When the Game Boy Advance was released in 2001, it opened up a whole new world to portable gamers. Previously locked in the grip of technology far behind what home console players were used to, the upgraded Game Boy Advance in its slick purple shell upped the ante significantly with improved graphics, improved sound, and increased cartridge space, which meant the days of staring at bland games were over. Touting a "32-bit processor", this little system could kick some major butt compared to its older brothers, the Game Boy and the Game Boy Color. And with it came a flurry of more impressive titles than ever seen in the handheld market. Launch titles included Castlevania: Circle of the Moon, a game that continued in the footsteps of the always popular Castlevania: Symphony of the Night exploration style; Tony Hawk's Pro Skater 2, whose Game Boy Color counterpart was scoffed in comparison to this more accurate masterpiece; and Konami Krazy Racers, which put that delicious Mode 7 to good use, creating a deliciously spicy racing title rivaling the best of the SNES. Of course, Nintendo needed its own killer app to jumpstart the GBA's success, but upon its release in North America, they only had one game of their own to offer.
And it probably wasn't the game players expected. Super Mario Advance isn't an original game per se; it's more of a reimagining of Super Mario Bros. 2 on the NES. At first glance, it may seem like Nintendo was really lazy and, instead of creating something original, just rehashed what they knew was popular. But Super Mario Bros. 2 wasn't even the most popular Mario game. They could have easily retooled Super Mario Bros. 3 or Super Mario World to get the Game Boy Advance selling like hotcakes on a cold winter morn, but then again, sometimes we never know WHAT Nintendo's thought process looks like.
The premise of Super Mario Advance hasn't changed much — Mario still finds a weird door in his dream, and inside he hears a voice beckoning to be saved. Upon awakening, Mario finds a nearby cave, and inside he discovers the same world he saw in his dream. With his brother Luigi, Princess Peach (no longer just the "Princess"), and her retainer, Toad, they all venture in on a new adventure to save the world of Subcon from the evil frog king and one-time villain, Wart.
When you begin playing Super Mario Advance, a goofy guy shouts out "Choose a game!" and you can select between the new version of "Super Mario 2" (not Super Mario Bros. 2 — I guess the word "Bros." shouldn't be there, seeing as how there are now four characters, two of whom aren't brothers, and one of whom isn't even human) and a version of the original arcade Mario Bros. that can be played via link cable (or later, the Wireless Adapter) with a friend. Not being a major fan of Mario Bros., and also because I'm flying solo here, let's just stick with Super Mario 2.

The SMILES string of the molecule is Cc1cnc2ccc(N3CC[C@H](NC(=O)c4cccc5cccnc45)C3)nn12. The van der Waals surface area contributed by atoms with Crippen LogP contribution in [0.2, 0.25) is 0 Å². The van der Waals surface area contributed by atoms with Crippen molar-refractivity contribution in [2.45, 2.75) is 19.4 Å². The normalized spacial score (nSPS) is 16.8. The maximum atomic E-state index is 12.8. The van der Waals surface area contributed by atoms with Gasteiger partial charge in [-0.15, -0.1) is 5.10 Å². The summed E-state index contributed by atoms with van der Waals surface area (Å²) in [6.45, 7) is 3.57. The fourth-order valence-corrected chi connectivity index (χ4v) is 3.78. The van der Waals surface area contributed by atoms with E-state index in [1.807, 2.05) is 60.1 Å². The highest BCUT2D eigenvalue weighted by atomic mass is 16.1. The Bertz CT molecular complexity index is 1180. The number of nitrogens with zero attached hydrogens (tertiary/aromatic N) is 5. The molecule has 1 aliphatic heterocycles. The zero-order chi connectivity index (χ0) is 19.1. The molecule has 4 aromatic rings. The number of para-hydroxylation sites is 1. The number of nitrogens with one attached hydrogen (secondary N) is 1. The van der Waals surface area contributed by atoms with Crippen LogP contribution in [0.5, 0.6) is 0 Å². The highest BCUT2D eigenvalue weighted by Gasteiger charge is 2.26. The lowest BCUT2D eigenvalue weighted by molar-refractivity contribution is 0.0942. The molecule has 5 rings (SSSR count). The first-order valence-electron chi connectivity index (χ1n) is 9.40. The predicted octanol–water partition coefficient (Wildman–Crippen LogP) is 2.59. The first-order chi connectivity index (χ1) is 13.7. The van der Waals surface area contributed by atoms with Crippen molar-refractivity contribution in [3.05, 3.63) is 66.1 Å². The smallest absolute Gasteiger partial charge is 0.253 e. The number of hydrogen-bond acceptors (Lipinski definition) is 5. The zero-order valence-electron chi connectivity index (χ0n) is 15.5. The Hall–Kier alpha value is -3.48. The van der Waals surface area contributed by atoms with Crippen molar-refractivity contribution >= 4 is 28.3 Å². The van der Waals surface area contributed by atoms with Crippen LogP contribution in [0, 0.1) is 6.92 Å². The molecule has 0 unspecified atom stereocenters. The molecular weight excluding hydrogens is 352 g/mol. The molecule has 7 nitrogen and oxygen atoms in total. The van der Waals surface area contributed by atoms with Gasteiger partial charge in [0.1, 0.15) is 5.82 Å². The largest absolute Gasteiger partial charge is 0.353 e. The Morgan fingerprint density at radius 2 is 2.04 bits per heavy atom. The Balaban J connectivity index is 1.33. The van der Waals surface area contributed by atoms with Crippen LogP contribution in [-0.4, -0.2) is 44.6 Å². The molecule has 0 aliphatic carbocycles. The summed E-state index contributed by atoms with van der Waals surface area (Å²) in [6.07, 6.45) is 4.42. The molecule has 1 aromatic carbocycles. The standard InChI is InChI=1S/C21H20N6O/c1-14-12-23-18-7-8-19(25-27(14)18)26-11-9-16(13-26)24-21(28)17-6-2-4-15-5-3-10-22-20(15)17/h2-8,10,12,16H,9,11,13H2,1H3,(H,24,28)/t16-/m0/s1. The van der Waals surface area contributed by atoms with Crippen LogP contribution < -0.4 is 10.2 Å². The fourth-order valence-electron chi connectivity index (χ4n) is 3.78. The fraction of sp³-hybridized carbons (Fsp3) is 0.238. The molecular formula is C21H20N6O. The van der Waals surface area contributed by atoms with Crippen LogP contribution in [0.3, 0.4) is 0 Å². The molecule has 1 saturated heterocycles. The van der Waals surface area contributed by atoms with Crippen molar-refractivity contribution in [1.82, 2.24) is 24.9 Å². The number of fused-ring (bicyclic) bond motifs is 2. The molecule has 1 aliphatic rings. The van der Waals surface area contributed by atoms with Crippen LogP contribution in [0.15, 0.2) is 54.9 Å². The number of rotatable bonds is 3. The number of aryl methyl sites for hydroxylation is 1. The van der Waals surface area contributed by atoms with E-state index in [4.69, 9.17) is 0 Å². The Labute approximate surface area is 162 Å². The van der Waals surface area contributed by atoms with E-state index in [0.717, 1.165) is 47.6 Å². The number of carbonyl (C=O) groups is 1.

The game closely resembles the 16-bit remake from Super Mario All-Stars for the SNES, chock full of colourful backgrounds, updated sprites and foreground objects, and an upgraded soundtrack to better reflect the capabilities of the system. Mario & Co. still have their basic abilities: Mario's the more well-rounded character, the jack-of-all-trades, if you will; Luigi has the power of high jumping, indicated by his ever-flailing legs; Princess Peach can float through the air for short periods of time, though we're still not sure how (I'm presuming gas); and Toad can pick up items more quickly. The main draw — picking up items either directly or via sprouts poking through the ground — is still very much a key element to the gameplay. It looks and feels very similar to what you had already seen in Super Mario Bros. 2. It would not be unusual to assume you bought a flat-out port. You'd be wrong, however, as the other major alterations make themselves easily known.
I noticed it immediately from the very first second: your character starts out SMALL. In the older versions, when you respawned from a death or just started a new game, you'd automatically be in taller "Super" form. That isn't the case, here, and it makes the game slightly more difficult, as revival comes with a one-hit death possibility, unless you find health. To counteract this, health is in greater supply; some hearts can even be plucked from the ground, a new feature here. In addition, remember when you found mushrooms that would add to your health bar? Some stages in Super Mario Advance feature MORE than two of them, unlike in the past, so you could have more health in theory. Finding them is a pain (tossing a potion to make a door appear in just the right place is still a challenge to me).